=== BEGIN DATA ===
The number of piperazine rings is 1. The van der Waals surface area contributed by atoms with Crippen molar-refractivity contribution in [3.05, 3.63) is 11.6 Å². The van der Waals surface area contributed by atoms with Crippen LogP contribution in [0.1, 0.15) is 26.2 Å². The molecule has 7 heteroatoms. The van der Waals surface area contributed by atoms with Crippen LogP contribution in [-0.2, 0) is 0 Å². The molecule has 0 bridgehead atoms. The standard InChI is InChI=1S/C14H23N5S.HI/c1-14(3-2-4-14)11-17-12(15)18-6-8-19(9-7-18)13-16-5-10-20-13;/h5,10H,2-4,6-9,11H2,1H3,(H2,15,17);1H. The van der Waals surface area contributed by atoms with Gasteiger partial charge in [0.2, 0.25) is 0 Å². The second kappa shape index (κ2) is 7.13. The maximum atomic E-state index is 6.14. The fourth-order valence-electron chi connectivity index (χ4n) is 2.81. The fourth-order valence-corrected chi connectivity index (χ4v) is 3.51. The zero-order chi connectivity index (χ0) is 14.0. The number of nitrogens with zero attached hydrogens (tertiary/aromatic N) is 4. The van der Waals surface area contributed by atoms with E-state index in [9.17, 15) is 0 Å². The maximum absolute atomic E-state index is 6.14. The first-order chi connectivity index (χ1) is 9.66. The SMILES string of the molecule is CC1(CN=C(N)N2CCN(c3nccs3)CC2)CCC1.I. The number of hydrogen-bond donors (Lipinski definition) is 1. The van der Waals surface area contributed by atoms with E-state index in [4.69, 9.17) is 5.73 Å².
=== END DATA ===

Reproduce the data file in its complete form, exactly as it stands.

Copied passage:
The number of piperazine rings is 1. The van der Waals surface area contributed by atoms with Crippen molar-refractivity contribution in [3.05, 3.63) is 11.6 Å². The van der Waals surface area contributed by atoms with Crippen LogP contribution in [0.1, 0.15) is 26.2 Å². The molecule has 7 heteroatoms. The van der Waals surface area contributed by atoms with Crippen LogP contribution in [-0.2, 0) is 0 Å². The molecule has 0 bridgehead atoms. The standard InChI is InChI=1S/C14H23N5S.HI/c1-14(3-2-4-14)11-17-12(15)18-6-8-19(9-7-18)13-16-5-10-20-13;/h5,10H,2-4,6-9,11H2,1H3,(H2,15,17);1H. The van der Waals surface area contributed by atoms with Gasteiger partial charge in [0.2, 0.25) is 0 Å². The second kappa shape index (κ2) is 7.13. The maximum atomic E-state index is 6.14. The fourth-order valence-electron chi connectivity index (χ4n) is 2.81. The fourth-order valence-corrected chi connectivity index (χ4v) is 3.51. The zero-order chi connectivity index (χ0) is 14.0. The number of nitrogens with zero attached hydrogens (tertiary/aromatic N) is 4. The van der Waals surface area contributed by atoms with E-state index in [9.17, 15) is 0 Å². The maximum absolute atomic E-state index is 6.14. The first-order chi connectivity index (χ1) is 9.66. The SMILES string of the molecule is CC1(CN=C(N)N2CCN(c3nccs3)CC2)CCC1.I. The number of hydrogen-bond donors (Lipinski definition) is 1. The van der Waals surface area contributed by atoms with E-state index in [4.69, 9.17) is 5.73 Å².